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Sainsbury Laboratory

 

Sainsbury Laboratory Cambridge University (SLCU) opened in 2011 as a plant science research centre set within the Cambridge University Botanic Garden. The Garden's remarkable history in plant science and the evolving nature of scientific research inspired the building's award-winning design by Stanton William Architects.

The Cambridge University Botanic Garden was conceived in 1831 by Charles Darwin’s guide and mentor, Professor Henslow, as a working research tool in which the diversity of plant species would be systematically ordered and catalogued. Completed in December 2010, the Sainsbury Laboratory develops Henslow’s agenda in seeking to advance understanding of how this diversity comes about. Its design was therefore shaped by the intention that the Laboratory’s architecture would express its integral relationship with the Garden beyond. As a result, past, present, and future are connected. 

The Sainsbury Laboratory is set within the Cambridge University Botanic Garden and also houses the Garden's public cafe and Cambridge University Herbarium. © Hufton + Crow

 

Designed for collaborations and flexibility

The award-winning 11,000 sq.m. building brings together world-leading scientists in a collaborative working environment that is designed to foster collaboration. The design reconciles complex scientific requirements with the need for a work of architecture that also responds to its landscape setting and provides a collegial, stimulating environment for innovative research and collaboration. The building comprises laboratories, support areas, and meeting spaces, together with the Cambridge University Herbarium, public café and an auditorium where academic symposia and public talks are held.

The 150-seat SLCU auditorium where academic symposia and public talks are held. © Hufton + Crow

 

Architecture awards

Designed by Stanton Williams, the Sainsbury Laboratory was awarded the RIBA Stirling Prize for architecture in 2012The Stirling Prize is the UK's most prestigious architecture prize and is awarded to the project built or designed in Britain "which has made the greatest contribution to the evolution of architecture in the past year."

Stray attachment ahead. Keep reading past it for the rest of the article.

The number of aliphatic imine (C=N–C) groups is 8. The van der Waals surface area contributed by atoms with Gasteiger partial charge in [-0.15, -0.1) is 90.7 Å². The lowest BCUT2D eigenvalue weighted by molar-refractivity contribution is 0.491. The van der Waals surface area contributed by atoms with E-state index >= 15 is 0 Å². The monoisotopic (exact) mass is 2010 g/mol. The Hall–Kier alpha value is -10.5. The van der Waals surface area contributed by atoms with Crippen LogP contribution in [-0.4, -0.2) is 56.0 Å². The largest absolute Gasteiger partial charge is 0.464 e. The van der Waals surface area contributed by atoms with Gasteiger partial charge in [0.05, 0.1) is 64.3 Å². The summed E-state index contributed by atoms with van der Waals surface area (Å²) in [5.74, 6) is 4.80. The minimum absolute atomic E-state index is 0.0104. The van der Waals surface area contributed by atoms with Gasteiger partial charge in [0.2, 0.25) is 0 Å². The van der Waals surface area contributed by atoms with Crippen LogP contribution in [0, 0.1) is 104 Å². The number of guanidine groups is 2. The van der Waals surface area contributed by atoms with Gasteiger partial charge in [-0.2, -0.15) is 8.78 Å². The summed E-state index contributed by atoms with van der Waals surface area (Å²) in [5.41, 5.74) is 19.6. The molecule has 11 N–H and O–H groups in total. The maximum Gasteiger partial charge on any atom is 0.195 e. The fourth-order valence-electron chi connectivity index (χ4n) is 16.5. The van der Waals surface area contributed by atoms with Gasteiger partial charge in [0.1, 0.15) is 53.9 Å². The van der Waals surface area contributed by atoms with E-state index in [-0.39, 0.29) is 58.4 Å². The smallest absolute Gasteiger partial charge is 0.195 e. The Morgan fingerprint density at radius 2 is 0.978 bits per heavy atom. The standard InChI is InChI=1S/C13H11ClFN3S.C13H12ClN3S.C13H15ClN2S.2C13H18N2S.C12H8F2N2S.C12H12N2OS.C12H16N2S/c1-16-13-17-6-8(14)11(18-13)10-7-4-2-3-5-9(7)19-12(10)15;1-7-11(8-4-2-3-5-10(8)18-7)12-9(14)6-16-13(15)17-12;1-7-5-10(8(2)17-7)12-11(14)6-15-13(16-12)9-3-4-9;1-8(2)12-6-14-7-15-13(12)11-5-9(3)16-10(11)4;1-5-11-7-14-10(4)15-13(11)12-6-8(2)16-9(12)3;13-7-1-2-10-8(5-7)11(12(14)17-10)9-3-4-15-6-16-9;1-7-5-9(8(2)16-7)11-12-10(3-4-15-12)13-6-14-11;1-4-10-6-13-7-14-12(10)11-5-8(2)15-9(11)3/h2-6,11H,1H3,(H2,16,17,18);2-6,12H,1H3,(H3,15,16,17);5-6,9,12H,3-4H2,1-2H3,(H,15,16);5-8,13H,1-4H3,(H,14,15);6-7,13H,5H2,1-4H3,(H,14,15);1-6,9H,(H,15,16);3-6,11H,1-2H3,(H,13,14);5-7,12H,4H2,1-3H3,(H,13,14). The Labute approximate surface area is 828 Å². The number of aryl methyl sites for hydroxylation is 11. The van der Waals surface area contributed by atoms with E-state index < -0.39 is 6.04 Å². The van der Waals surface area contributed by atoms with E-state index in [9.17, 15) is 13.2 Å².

The building was described as a "timeless piece of architecture" and an "exceptional building." Judges highlighted the Laboratory's blending of private and public space, the flexibility of design that allows for evolving and changing scientific needs and its integration within the sensitive site of the University Botanic Garden.

Lord David Sainsbury, founder of the Gatsby Charitable Foundation, said: “I am delighted that Stanton Williams has won the RIBA Stirling Prize for the Sainsbury Laboratory, in competition with some outstanding buildings. I am also very proud to be associated with their inspiring building which sets a new standard for laboratory design and blends in beautifully with the historic Botanic Gardens.”

The labs are arranged on one floor in an L-shape, encouraging interaction between scientists. © Hufton + Crow

Other Awards

  • RIBA East Building of the Year Award (2012)
  • Highly commended in the Design and Innovation Category of the 2012 RICS Awards
  • The World’s Best Learning Building 2011 at the World Architecture Festival in Barcelona (2012)
  • Civic Trust Award (2012)
  • LABC Building Excellence Award for Best Educational Building - East Anglia (2012)
  • Keir Construction was awarded a bronze Considerate Contractors Award and Construction Manager of the Year 2011 awards for their work on the Sainsbury Laboratory.
  • Arup won the daylight category of the Lighting Design Awards 2012 for their work on the Sainsbury Laboratory.
  • Highly commended in the Major Project category of the British Construction Industry Awards. It has been awarded a BREEAM “excellent” rating for its environmental performance.
  • Stanton Williams won both the Education Architect of the Year and the overall Architect of the Year Gold Award in the BD Architect of the Year Awards 2011 for work on various  buildings including the Sainsbury Laboratory.
  • Overall winner and category winner in the British Concrete Society Awards 2011.

 

Photos by Hufton+Crow